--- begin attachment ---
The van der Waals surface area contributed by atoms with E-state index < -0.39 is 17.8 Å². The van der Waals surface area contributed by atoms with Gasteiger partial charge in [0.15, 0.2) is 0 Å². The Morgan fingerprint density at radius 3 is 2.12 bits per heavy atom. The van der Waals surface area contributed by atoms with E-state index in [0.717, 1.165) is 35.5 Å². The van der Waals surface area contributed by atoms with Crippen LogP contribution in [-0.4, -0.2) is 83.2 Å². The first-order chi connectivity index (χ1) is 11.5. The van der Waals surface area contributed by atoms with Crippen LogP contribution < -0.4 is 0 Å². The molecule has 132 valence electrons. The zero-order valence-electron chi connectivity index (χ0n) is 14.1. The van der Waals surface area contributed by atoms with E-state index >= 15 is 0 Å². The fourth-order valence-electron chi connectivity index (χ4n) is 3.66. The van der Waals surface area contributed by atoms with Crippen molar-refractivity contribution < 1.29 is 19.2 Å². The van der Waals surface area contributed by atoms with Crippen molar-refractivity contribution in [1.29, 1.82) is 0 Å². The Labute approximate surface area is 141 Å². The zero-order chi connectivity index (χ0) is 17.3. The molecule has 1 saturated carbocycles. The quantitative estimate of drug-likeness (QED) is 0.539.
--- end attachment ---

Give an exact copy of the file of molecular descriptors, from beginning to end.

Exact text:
The van der Waals surface area contributed by atoms with E-state index < -0.39 is 17.8 Å². The van der Waals surface area contributed by atoms with Gasteiger partial charge in [0.15, 0.2) is 0 Å². The Morgan fingerprint density at radius 3 is 2.12 bits per heavy atom. The van der Waals surface area contributed by atoms with E-state index in [0.717, 1.165) is 35.5 Å². The van der Waals surface area contributed by atoms with Crippen LogP contribution in [-0.4, -0.2) is 83.2 Å². The first-order chi connectivity index (χ1) is 11.5. The van der Waals surface area contributed by atoms with Crippen LogP contribution < -0.4 is 0 Å². The molecule has 132 valence electrons. The zero-order valence-electron chi connectivity index (χ0n) is 14.1. The van der Waals surface area contributed by atoms with E-state index >= 15 is 0 Å². The fourth-order valence-electron chi connectivity index (χ4n) is 3.66. The van der Waals surface area contributed by atoms with Crippen molar-refractivity contribution < 1.29 is 19.2 Å². The van der Waals surface area contributed by atoms with Crippen molar-refractivity contribution in [1.29, 1.82) is 0 Å². The Labute approximate surface area is 141 Å². The zero-order chi connectivity index (χ0) is 17.3. The molecule has 1 saturated carbocycles. The quantitative estimate of drug-likeness (QED) is 0.539.